Luke from Hundstrasse sent me a copy of Whiplash for ‘bizarre retro titles’, a PlayStation 2 platformer which caused some controversy when it was released. Then followed all the cutscenes and craziness that came with Metal Gear Solid 2: Sons of Liberty after sharing ‘favourite series’ with Athena from AmbiGaming. The most recent game-swap is with Nathan from Gaming Omnivore, and Pete and I are currently playing through Banjo-Kazooie for ‘genres we’re not experienced with’.

I’ve also been playing Final Fantasy XIII since the middle of August for a swap with Ellen from Ace Asunder. Anyone who knows this lovely lady will be aware just how much the title’s pink-haired protagonist means to her. In a post entitled Lightning Will Not Leave Me published on her blog last month, she wrote: “Lightning’s story taught me about myself, the person I know the least about, and that’s a precious gift I never thought a series of video games could give me.”

It’s therefore easy to assume that the basis of our game-swap was ‘favourite games’ or maybe even ‘most-loved protagonists’, but it was something completely different. This collaboration was going to one which challenged us to play releases which make use of mechanics we don’t usually enjoy. I’ve never hidden how much I dislike turn-based combat, having written about the subject in the past and discussed it several times while streaming, and so I wasn’t surprised when a copy of FFXII appeared in my Steam library one day.

So why don’t I like turn-based titles? My biggest problem is that it feels so far removed from what would really happen in a fight. When you come face-to-face with a huge monster, you’re not going to politely wait while it takes it’s turn to strike – you’re going to get stuck in and hit it with everything you’ve got to prevent the beast from doing damage to you at the start. There’s no way I could see myself saying, ‘Oh no, I couldn’t possibly attack you first, that would be far too selfish! After you, good sir.’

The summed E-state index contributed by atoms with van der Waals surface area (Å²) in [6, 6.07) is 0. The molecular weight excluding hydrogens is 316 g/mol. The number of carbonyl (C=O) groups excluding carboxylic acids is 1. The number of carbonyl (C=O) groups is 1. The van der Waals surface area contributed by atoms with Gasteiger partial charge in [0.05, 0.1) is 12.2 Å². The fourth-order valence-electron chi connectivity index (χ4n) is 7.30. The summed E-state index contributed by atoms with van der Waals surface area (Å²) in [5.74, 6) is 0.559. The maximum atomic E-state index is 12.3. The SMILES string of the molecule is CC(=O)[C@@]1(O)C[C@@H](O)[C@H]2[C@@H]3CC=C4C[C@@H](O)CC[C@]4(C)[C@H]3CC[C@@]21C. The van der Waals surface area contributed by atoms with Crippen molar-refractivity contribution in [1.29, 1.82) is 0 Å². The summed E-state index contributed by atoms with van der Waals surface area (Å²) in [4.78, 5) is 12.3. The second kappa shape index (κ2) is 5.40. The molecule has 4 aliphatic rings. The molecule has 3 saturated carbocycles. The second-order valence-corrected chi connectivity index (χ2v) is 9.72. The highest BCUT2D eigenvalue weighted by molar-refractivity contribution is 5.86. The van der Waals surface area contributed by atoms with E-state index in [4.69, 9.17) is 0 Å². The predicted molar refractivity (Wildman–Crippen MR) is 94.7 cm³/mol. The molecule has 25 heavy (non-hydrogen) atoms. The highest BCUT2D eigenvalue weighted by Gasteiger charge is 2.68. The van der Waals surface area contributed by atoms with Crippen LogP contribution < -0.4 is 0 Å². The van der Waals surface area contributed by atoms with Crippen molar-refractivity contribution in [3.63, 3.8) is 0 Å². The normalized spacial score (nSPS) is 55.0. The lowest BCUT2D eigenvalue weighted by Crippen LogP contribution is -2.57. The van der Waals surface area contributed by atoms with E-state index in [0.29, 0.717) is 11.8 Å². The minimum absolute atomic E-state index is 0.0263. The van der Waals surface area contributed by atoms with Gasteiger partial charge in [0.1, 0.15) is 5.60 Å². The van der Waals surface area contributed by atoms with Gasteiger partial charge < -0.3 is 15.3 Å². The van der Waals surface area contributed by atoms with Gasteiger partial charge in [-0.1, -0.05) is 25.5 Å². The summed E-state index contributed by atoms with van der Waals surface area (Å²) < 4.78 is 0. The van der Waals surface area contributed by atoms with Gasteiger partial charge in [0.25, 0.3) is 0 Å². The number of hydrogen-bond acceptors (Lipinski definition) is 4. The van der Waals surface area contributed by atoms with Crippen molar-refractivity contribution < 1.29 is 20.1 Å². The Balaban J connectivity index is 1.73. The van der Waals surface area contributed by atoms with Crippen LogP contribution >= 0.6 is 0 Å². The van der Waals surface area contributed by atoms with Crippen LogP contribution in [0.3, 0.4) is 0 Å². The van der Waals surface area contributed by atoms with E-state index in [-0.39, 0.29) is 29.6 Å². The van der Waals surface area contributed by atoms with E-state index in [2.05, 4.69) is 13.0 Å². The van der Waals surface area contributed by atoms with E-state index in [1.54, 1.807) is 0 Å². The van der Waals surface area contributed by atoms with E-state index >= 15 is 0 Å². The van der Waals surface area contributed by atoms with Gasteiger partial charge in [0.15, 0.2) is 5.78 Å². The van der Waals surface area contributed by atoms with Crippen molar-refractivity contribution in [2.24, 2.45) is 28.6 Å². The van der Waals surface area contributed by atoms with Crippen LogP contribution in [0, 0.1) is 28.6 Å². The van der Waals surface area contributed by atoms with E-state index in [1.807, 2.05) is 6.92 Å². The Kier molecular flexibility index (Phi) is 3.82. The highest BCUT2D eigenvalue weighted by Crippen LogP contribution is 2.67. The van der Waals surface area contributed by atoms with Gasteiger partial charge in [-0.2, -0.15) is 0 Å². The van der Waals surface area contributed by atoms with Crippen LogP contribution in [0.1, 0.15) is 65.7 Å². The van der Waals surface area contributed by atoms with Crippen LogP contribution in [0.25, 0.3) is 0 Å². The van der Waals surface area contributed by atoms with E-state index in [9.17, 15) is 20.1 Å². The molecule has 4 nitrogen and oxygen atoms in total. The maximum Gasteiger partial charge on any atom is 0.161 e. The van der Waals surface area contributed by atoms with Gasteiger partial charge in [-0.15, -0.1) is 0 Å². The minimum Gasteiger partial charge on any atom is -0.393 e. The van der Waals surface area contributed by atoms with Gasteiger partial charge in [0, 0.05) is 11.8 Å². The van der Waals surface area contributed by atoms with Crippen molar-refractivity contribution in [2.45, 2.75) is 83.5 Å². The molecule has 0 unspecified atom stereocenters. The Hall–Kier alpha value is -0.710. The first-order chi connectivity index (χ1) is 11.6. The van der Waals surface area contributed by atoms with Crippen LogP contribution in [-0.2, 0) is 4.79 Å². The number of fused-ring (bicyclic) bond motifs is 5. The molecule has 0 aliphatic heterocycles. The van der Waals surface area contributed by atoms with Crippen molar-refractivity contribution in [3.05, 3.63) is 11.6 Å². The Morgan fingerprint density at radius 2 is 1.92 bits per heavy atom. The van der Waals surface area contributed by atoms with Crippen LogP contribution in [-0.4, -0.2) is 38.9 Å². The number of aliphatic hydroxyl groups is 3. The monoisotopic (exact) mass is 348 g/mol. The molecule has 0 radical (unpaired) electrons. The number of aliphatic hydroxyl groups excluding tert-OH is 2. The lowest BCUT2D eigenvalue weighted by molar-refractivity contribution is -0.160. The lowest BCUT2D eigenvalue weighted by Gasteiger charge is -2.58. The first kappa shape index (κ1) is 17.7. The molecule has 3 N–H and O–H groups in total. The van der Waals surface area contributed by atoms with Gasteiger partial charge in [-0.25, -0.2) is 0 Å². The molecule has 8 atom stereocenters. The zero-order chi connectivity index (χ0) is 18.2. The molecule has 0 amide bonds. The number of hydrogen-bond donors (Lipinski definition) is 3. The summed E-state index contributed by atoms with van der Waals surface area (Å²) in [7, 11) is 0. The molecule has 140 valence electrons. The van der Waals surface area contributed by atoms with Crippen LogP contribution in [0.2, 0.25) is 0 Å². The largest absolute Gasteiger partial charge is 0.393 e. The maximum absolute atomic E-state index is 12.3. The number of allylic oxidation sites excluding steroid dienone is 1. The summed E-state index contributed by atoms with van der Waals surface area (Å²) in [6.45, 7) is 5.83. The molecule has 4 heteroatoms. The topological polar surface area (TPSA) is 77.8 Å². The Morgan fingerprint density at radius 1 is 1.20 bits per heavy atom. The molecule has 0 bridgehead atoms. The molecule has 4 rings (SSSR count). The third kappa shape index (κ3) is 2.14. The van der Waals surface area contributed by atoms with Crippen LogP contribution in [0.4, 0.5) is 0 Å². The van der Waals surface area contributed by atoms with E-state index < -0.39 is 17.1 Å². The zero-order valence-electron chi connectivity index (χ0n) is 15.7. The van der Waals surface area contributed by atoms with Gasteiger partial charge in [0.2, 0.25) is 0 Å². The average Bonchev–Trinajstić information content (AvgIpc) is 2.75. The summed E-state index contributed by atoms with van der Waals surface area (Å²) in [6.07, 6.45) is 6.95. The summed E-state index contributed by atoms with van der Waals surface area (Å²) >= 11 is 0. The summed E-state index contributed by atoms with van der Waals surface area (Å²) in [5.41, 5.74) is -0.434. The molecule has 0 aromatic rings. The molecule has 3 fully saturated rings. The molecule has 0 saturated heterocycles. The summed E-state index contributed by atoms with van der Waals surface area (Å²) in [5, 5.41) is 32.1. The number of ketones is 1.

This explains why I initially had some doubts about streaming Ellen’s gift. I knew how much this game and its follow-ups meant to my blogger-friend and so I was concerned I’d say or do something to spoil it for her. Would I be able to play it for long enough to be able to see what she found so special about it? Would that be what I needed to keep me going when the gameplay wasn’t to my taste or became tough? And would I even be able to pick up the mechanics in the first place, without throwing down the controller in frustration?

Final Fantasy, Final Fantasy XIII, video game, female, Lightning Farron, pink hair

I must admit that I don’t dislike the combat as much as I expected thanks to FFXIII’s Command Synergy Battle (CBS) system. Instead of controlling every character in your party and taking turns in a battle, the player focuses on the leader only and can perform actions as soon as the segments on their Active Dimension Battle (ADB) gauge is filled. Other party-members are controlled by the game’s artificial intelligence (AI) although you can switch between Paradigms to have them fulfil a different role.